—Neil Pond, Parade Magazine

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Punk Rock Shocker

Backwoods gig becomes bloody living nightmare

Green Room

Starring Patrick Stewart, Anton Yelchin and Imogen Poots

Directed by Jeremy Saulnier

R

In show business, a “green room” is the spot backstage where performers go to relax, hang out and kick back before or after a show. It’s usually a secluded place of high spirits and hospitality.

But not in this wickedly sharp thriller-chiller horror show about a band of young punk rockers whose gig turns into a ghastly fight for their lives. Barricaded in the club’s grungy green room, they square off against the owner and his army of neo-Nazis when a shocking episode of violence becomes a raging nightmare.

GREEN ROOMAnton Yelchin (Chekov in the Star Trek movies), Alia Shawkat (from TV’s Arrested Development), Callum Turner and Joe Cole play the members of the Ain’t Rights, whose unlikely booking at a backwoods roadhouse full of white supremacists turns into a bloody standoff when they stumble onto the aftermath of a “crime of passion” and can’t get away before the owner (Patrick Stewart) tries to frame them for it—and eliminate them along with all the evidence.

British actress Imogen Poots has a key role as a club patron who inadvertently becomes part of the mayhem as the young rockers—who play music steeped in destruction, doom and death—find out how they fare when suddenly faced with the real thing.

In his debut mainstream theatrical feature, director Jeremy Saulnier, 36, shows an incredible amount of promise. He takes his time setting up the story and establishing the characters, patiently drawing the audience into the subculture of their musical world and their low-rent camaraderie—a slog of constant touring to crappy gigs in their old van, living on food scraps, siphoning stolen gas and playing loud, anarchic songs to indifferent or sometimes hostile listeners.

Saulnier gets the details just right: life on the road, the band’s dedication to their music, their banter and their interactions—and how actual people might react, think and speak when they find themselves in the middle of a situation that suddenly, unexpectedly becomes gruesome and deadly. As another band rumbles through their songs onstage, the dark, ominous tones reverberate through the walls of the club, into the bowels of the green room, like the howls of a great, angry beast.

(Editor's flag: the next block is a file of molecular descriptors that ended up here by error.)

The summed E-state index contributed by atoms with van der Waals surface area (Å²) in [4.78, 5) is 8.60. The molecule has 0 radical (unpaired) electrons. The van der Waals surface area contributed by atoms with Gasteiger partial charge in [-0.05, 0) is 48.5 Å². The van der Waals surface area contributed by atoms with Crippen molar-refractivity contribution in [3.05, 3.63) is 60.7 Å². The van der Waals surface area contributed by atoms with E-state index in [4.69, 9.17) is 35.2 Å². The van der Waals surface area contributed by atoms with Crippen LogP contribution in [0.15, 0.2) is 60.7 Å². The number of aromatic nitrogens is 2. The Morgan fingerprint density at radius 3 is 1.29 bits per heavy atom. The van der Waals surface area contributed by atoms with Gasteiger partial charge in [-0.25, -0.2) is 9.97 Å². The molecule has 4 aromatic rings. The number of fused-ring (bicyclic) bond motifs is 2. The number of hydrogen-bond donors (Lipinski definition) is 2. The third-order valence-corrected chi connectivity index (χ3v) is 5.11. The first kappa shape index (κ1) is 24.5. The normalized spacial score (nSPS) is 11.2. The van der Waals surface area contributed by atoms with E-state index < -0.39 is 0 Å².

GREEN ROOMThe movie has the gritty, grubby feel of a film-festival, midnight-madness indie, especially when it gets down to the bloody business of slashing, hacking, shooting, stabbing, ripping and tearing. Who will escape, who will survive? It’s not for the queasy or the faint of heart, but Saulier makes inventive use of his set and props, including the squeal of PA feedback as a weapon, a fire extinguisher and a permanent marker first seen in a band prank.

But the real treat is watching the classically trained Stewart, best known as Star Trek’s wise Capt. Picard and as Professor Xavier, the benevolent leader of the X-Men, in a role that stretches him so far in the other direction. In Green Room, he’s one seriously scary dude mixing evil and eloquence, refinement and malevolence, and hell-bent on maintaining order anywhere things get messy. His harrowing performance gives this raw, edgy, awesomely impressive, little hard-hitting punk-rock movie even more of a visceral kick.

—Neil Pond, Parade Magazine

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S’no Go